On Saturday, MySpace, MTV and the Associated Press sponsored a live broadcast of candidate interviews with questions coming from young voters in the audience. Barack Obama was there on time, “fired up and ready to go.” But the two leading Republican candidates, John McCain and Mitt Romney, failed even to appear. Hillary Clinton was late, forcing MTV to adlib through fifteen minutes of otherwise empty airtime. These are hardly major blunders in the middle of a hectic Super Tuesday campaign schedule, but the actions of the candidates illustrated once more, why Obama is surging among an emerging generation of young voters.
This is not the first time Republicans have had a hard time generating much enthusiasm for campaigning for the votes of Millennials-- those 25 and under—who get much of their campaign information from social networks. It took two tries and the anguished cries of that party’s leading bloggers before they agreed to a rescheduled YouTube debate. Even then, the GOP candidates insisted on seeing the questions in advance before answering them on live television. With authenticity and transparency key traits that Millennials seek in candidates, this unwillingness to put it all out there continues to drive young voters into the hands of the Democratic Party.
In a January 2008 national online survey conducted by the Millennial Strategy Program of media research firm, Frank N. Magid Associates, 48% of Millennials say they expect to vote for the Democratic presidential nominee this November, while only half as many (24%) plan to vote for the Republican. By a similar 2:1 margin, Millennials also say that they're likely to vote for the Democratic over the Republican congressional candidate in their district (46% vs. 23%).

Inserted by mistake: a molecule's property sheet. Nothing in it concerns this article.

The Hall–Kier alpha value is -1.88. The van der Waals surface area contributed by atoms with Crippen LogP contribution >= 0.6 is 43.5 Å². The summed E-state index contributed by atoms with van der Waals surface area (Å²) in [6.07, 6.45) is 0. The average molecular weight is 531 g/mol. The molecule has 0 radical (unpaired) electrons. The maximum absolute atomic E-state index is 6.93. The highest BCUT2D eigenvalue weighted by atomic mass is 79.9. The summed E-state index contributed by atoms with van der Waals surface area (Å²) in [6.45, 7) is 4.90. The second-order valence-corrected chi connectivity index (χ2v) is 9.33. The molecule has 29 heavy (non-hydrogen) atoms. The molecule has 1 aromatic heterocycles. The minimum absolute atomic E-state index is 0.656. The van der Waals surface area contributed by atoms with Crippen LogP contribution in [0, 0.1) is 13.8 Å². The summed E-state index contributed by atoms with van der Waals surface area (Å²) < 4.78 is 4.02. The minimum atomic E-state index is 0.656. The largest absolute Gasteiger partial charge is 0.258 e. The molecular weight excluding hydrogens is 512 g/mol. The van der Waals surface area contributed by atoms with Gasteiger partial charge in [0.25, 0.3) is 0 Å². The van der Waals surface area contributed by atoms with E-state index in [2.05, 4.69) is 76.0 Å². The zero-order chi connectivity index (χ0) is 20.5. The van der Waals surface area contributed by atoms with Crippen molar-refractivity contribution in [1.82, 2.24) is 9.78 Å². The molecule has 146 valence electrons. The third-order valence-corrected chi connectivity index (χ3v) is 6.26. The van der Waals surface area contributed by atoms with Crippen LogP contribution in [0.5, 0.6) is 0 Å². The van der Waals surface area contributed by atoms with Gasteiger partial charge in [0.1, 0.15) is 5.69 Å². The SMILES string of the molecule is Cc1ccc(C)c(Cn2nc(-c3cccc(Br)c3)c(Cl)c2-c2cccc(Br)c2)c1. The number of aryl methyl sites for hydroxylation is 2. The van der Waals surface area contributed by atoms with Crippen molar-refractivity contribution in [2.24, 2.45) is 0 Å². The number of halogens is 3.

The question remains, heading into Super Tuesday and probably beyond, whether Senator Obama or Senator Clinton will be the Democratic Party's nominee. Obama has done a superior job of organizing his supporters on the Net by adopting Facebook’s more open platform for his website. Clinton’s approach has been much more traditional and top down. As a result, Obama raised two and a half times as much money as Clinton in January. And having the nimble infrastructure of the Net ready to absorb his surging support, enabled Obama to take in about a half million dollars AN HOUR immediately after his
While the campaign for delegates on Super Tuesday continues to be covered by traditional media in terms of television ad buys and the nuances of debate performances, the untold story of the 2008 campaign remains the ever-increasing power of the Netroots to shape the final outcome. Pundits unaware of the influence in American politics of the new media and a new generation so comfortable in its use will, like the candidates, find themselves surprised once again by the results on Feb. 5.